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Standard k-epsilon model

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Turbulence modeling
Turbulence
RANS-based turbulence models
  1. Linear eddy viscosity models
    1. Algebraic models
      1. Cebeci-Smith model
      2. Baldwin-Lomax model
      3. Johnson-King model
      4. A roughness-dependent model
    2. One equation models
      1. Prandtl's one-equation model
      2. Baldwin-Barth model
      3. Spalart-Allmaras model
    3. Two equation models
      1. k-epsilon models
        1. Standard k-epsilon model
        2. Realisable k-epsilon model
        3. RNG k-epsilon model
        4. Near-wall treatment
      2. k-omega models
        1. Wilcox's k-omega model
        2. Wilcox's modified k-omega model
        3. SST k-omega model
        4. Near-wall treatment
      3. Realisability issues
        1. Kato-Launder modification
        2. Durbin's realizability constraint
        3. Yap correction
        4. Realisability and Schwarz' inequality
  2. Nonlinear eddy viscosity models
    1. Explicit nonlinear constitutive relation
      1. Cubic k-epsilon
      2. EARSM
    2. v2-f models
      1. \overline{\upsilon^2}-f model
      2. \zeta-f model
  3. Reynolds stress model (RSM)
Large eddy simulation (LES)
  1. Smagorinsky-Lilly model
  2. Dynamic subgrid-scale model
  3. RNG-LES model
  4. Wall-adapting local eddy-viscosity (WALE) model
  5. Kinetic energy subgrid-scale model
  6. Near-wall treatment for LES models
Detached eddy simulation (DES)
Direct numerical simulation (DNS)
Turbulence near-wall modeling
Turbulence free-stream boundary conditions
  1. Turbulence intensity
  2. Turbulence length scale

Contents

Transport equations for standard k-epsilon model

For turbulent kinetic energy  k

  \frac{\partial}{\partial t} (\rho k) + \frac{\partial}{\partial x_i} (\rho k u_i) = \frac{\partial}{\partial x_j} \left[ \left(\mu + \frac{\mu_t}{\sigma_k} \right) \frac{\partial k}{\partial x_j}\right] + P_k + P_b - \rho \epsilon - Y_M + S_k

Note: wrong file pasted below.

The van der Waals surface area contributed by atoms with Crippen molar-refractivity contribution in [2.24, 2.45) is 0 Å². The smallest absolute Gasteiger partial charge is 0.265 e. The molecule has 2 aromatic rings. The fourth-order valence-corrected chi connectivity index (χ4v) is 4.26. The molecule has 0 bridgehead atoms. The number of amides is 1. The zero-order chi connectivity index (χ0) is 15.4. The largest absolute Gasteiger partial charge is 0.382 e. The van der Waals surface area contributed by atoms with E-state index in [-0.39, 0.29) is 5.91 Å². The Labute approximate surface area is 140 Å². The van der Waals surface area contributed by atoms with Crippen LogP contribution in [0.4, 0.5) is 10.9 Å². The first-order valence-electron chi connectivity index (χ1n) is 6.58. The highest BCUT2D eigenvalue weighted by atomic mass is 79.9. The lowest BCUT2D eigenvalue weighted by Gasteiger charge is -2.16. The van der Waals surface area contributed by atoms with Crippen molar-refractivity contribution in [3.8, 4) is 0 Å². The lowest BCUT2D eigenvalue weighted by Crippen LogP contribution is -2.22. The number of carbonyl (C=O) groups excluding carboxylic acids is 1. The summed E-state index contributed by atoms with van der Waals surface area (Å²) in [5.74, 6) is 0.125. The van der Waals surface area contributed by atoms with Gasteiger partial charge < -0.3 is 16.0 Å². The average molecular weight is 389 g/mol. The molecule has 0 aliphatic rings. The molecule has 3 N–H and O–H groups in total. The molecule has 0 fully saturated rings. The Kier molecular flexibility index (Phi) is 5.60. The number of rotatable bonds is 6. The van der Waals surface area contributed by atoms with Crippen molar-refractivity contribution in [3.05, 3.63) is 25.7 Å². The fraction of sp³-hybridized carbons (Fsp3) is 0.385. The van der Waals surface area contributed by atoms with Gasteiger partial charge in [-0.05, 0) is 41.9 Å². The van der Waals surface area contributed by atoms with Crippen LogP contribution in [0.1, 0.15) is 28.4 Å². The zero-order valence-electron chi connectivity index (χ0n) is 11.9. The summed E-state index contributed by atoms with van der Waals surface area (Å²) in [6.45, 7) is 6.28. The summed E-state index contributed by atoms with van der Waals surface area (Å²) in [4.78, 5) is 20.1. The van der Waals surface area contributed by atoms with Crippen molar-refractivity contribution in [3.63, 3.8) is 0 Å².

For dissipation  \epsilon

 
\frac{\partial}{\partial t} (\rho \epsilon) + \frac{\partial}{\partial x_i} (\rho \epsilon u_i) = \frac{\partial}{\partial x_j} \left[\left(\mu + \frac{\mu_t}{\sigma_{\epsilon}} \right) \frac{\partial \epsilon}{\partial x_j} \right] + C_{1 \epsilon}\frac{\epsilon}{k} \left( P_k + C_{3 \epsilon} P_b \right) - C_{2 \epsilon} \rho \frac{\epsilon^2}{k} + S_{\epsilon}

Modeling turbulent viscosity

Turbulent viscosity is modelled as:


\mu_t = \rho C_{\mu} \frac{k^2}{\epsilon}

Production of k


P_k = - \rho \overline{u'_i u'_j} \frac{\partial u_j}{\partial x_i}


 P_k = \mu_t S^2

Where  S is the modulus of the mean rate-of-strain tensor, defined as :


S \equiv \sqrt{2S_{ij} S_{ij}}

Effect of buoyancy


P_b = \beta g_i \frac{\mu_t}{{\rm Pr}_t} \frac{\partial T}{\partial x_i}



where Prt is the turbulent Prandtl number for energy and gi is the component of the gravitational vector in the ith direction. For the standard and realizable - models, the default value of Prt is 0.85.

The coefficient of thermal expansion,  \beta , is defined as

 
\beta = - \frac{1}{\rho} \left(\frac{\partial \rho}{\partial T}\right)_p

Model constants


C_{1 \epsilon} = 1.44, \;\;\; C_{2 \epsilon} = 1.92,\;\; \; C_{\mu} = 0.09, \;\;\; \sigma_k = 1.0, \;\;\; \sigma_{\epsilon} = 1.3


Note: C_{3 \epsilon} depends on the literature being followed and is meant to be used only with the P_b term. Possible values, depending on literature reference:

Reference Constant Comments
unknown C_{3 \epsilon} = -0.33 Note to OpenFOAM users: do not confuse this constant with the one used in their implementations of the k-epsilon turbulence models. Their implementation is different.


References

See section References in the parent page K-epsilon models.

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